Two Nellis Air Force Base servicemen received Silver Star Medals Friday afternoon for heroism in battles with hundreds of Taliban assailants in Afghanistan that officials say saved the lives of at least a dozen comrades.
Technical Sgt. Gavin S. Fisher and Staff Sgt. Daniel C. Swensen each received a Silver Star Medal — the military’s third-highest combat award for gallantry in action — in a ceremony at the sprawling air base northeast of Las Vegas. Fisher also was given a Purple Heart, for continuing to fight for two days with shrapnel scattered throughout his back and down his legs.
“I’m proud of both of them, and they have been humble about the awards,” said their commander, Lt. Col. Douglas R. Holliday, after the ceremony. Their actions resulted from years of training, intelligence, determination and a strong desire to serve their country, he added.
Fisher and Swensen remained straight-faced as their citations were read aloud to more than 200 people.
Each flashed a smile after the award was pinned to their uniform, and the crowd — filled with people serving in the armed forces and their friends and family — erupted in applause. Fisher and Swensen are on active military duty and will be deployed again, according to Holliday. Both declined to be interviewed and did not speak during the ceremony.
There have been only about 150,000 Silver Stars awarded, Gen. Charles Q. Brown Jr. said during the award ceremony.
Brown commended the courage and abilities they showed in combat and said it exceeded that of any fictional superhero.
“Technical Sgt. Fisher and Staff Sgt. Swensen employed their training and expertise at such a high level of proficiency that their actions and reactions were almost second nature,” he said. “Their ability to prepare, predict and execute in a dynamic environment is nothing short of extraordinary. It would put Spider-Man to shame.”
Fighting while injured
Fisher was part of a task force dispatched on a 10-day crisis response mission to clear Taliban fighters from Ghazni city in central Afghanistan in August 2018. He was the rear gunner for the lead vehicle in a convoy when it was ambushed with rocket-propelled grenades and machine gun fire, according to his citation.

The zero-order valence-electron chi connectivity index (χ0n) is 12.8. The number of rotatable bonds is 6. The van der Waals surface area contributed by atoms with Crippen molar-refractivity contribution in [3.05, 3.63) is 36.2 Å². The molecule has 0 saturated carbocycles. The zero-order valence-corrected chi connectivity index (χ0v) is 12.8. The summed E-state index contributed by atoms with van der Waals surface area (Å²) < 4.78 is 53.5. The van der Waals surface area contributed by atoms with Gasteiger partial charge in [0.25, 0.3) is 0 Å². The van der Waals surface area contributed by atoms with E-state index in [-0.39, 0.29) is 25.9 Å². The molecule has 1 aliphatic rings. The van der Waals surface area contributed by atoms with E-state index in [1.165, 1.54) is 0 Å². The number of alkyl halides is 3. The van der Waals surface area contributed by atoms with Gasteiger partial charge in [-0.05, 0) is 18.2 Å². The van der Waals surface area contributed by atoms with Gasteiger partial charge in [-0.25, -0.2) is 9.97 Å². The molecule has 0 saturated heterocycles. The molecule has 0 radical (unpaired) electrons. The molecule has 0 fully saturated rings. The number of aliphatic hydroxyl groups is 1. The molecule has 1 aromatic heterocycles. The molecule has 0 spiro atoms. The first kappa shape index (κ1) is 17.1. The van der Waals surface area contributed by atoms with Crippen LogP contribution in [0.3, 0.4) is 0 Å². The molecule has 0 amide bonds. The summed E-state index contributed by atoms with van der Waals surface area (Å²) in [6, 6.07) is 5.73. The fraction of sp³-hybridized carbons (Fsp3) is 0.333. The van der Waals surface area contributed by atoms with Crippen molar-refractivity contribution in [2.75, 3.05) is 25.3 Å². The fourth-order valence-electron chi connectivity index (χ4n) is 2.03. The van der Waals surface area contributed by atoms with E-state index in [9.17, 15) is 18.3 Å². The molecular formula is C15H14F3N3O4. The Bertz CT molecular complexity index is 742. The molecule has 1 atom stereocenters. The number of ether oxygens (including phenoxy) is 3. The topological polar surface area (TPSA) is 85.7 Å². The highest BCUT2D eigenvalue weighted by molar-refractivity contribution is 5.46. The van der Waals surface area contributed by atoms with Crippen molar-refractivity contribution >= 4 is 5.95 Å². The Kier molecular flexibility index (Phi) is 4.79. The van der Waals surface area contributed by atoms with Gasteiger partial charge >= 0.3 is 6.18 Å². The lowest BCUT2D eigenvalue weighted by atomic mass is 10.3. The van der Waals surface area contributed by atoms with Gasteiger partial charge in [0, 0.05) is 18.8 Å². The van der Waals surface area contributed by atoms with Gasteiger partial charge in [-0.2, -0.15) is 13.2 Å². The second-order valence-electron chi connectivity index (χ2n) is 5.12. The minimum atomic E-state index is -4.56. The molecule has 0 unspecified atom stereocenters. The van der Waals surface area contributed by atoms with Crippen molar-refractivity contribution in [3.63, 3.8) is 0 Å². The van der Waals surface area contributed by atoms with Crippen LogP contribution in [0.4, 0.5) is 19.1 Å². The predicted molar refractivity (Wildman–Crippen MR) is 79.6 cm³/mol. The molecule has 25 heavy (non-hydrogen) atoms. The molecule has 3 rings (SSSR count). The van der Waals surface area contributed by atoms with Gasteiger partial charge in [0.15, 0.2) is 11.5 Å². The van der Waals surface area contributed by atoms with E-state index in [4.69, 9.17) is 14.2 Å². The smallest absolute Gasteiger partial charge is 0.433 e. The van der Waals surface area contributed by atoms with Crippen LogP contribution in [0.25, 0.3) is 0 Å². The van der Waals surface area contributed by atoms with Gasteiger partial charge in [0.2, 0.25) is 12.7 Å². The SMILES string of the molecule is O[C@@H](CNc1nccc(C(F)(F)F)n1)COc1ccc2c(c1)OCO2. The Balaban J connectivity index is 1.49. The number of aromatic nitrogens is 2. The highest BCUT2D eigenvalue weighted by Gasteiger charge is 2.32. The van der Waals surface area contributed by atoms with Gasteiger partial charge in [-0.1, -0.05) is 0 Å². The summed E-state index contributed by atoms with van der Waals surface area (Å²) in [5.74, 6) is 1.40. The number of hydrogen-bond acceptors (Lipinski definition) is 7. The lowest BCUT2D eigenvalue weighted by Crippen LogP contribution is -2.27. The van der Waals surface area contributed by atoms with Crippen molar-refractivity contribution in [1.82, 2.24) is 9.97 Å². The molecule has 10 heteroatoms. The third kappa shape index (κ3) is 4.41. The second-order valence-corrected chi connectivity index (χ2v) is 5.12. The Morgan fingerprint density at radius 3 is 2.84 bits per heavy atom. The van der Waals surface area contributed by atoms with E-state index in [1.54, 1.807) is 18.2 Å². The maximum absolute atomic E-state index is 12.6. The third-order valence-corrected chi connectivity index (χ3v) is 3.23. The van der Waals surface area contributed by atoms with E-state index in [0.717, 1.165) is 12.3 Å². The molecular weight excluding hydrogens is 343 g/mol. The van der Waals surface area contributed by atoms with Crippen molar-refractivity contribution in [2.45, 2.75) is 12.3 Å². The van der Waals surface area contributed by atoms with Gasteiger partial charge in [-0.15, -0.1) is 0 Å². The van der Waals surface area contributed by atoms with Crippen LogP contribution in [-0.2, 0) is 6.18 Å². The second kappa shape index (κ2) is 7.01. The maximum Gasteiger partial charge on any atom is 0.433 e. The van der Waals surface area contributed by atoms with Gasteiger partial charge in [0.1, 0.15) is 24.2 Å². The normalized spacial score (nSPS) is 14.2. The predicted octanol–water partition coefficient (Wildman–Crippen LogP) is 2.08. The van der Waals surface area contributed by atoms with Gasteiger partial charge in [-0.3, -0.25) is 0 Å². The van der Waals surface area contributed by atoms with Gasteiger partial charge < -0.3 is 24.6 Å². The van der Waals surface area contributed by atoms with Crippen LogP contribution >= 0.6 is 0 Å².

He was struck with shrapnel from his back down to his leg but continued to fight and directed the vehicle out of the area, Holliday said.
“Sergeant Fisher, without hesitation or regard for his own personal safety, dismounted his armored vehicle and began to assess and treat four wounded soldiers while at the same time engaging two enemy fighters within 50 meters (about 165 feet) of his position,” the citation said.
Then he provided medical treatment to two soldiers — including administering blood transfusions — until the convoy reached a medical evacuation site.
The force was ambushed again, and he treated five critically wounded soldiers and facilitated a second medical evacuation, while refusing to be evacuated himself, the citation said.
Braved machine gun fire
Fisher also maneuvered nearly 250 feet through “overwhelming heavy machine gun fire, as well as small arms fire to assess and treat five wounded soldiers during (an) engagement before tending to his own wounds,” it said.
As the team conducted clearance operations through the city, a rocket-propelled grenade directly struck his vehicle, severely wounding him.
During the combat, Fisher was again the rear gunner and reached for his gun on his body because the vehicle’s equipment could not reach a combatant. In that moment, a plate on the vehicle exploded from enemy fire and shrapnel was sprayed toward his face, according to Holliday.
“He continued to engage the enemy with his primary weapon, directing his team to safety, until ultimately relenting to medical care,” according to the citation.
Swensen’s story is no less dramatic.
He saved nine American and other special operators during a mission in September, according his citation.
Swensen was part of a task force leading an assault to clear a Taliban compound in Farah Province in western Afghanistan, according to an Air Force news release. He was taking part in a helicopter assault to reclaim the central district and police headquarters from the Taliban when the aircraft was ambushed from less than 100 yards away, according to his citation.
“The enemy engaged his team with heavy machine gun fire and rocket-propelled grenades, pinning them down and separating them from their supporting fire team,” according to the citation.
Showered by shrapnel
One rocket struck a wall just behind Swensen, knocking him off his feet and injuring him and five teammates with shrapnel.
Later, he spotted an American solider incapacitated and bleeding in the line of fire.
“Ignoring his own wounds and with complete disregard for his own personal safety, Sergeant Swensen exposed himself to the intense enemy fire to sprint out to the soldier, treat his life-threatening wounds and move him behind cover,” according to his citation.
Swensen also directed five other wounded soldiers to a helicopter landing zone while carrying another injured team member on his shoulders.
At the extraction site, a Taliban force ambushed his team with machine gun fire, and he continued to treat the injured, the citation said. After evacuating the five team members, he went through a city with his team to evacuate four more casualties — moving nearly a half mile through enemy territory.
“Only after securing medical evacuation for all remaining casualties, Sergeant Swensen allowed medical attention for his own wounds,” according to his citation.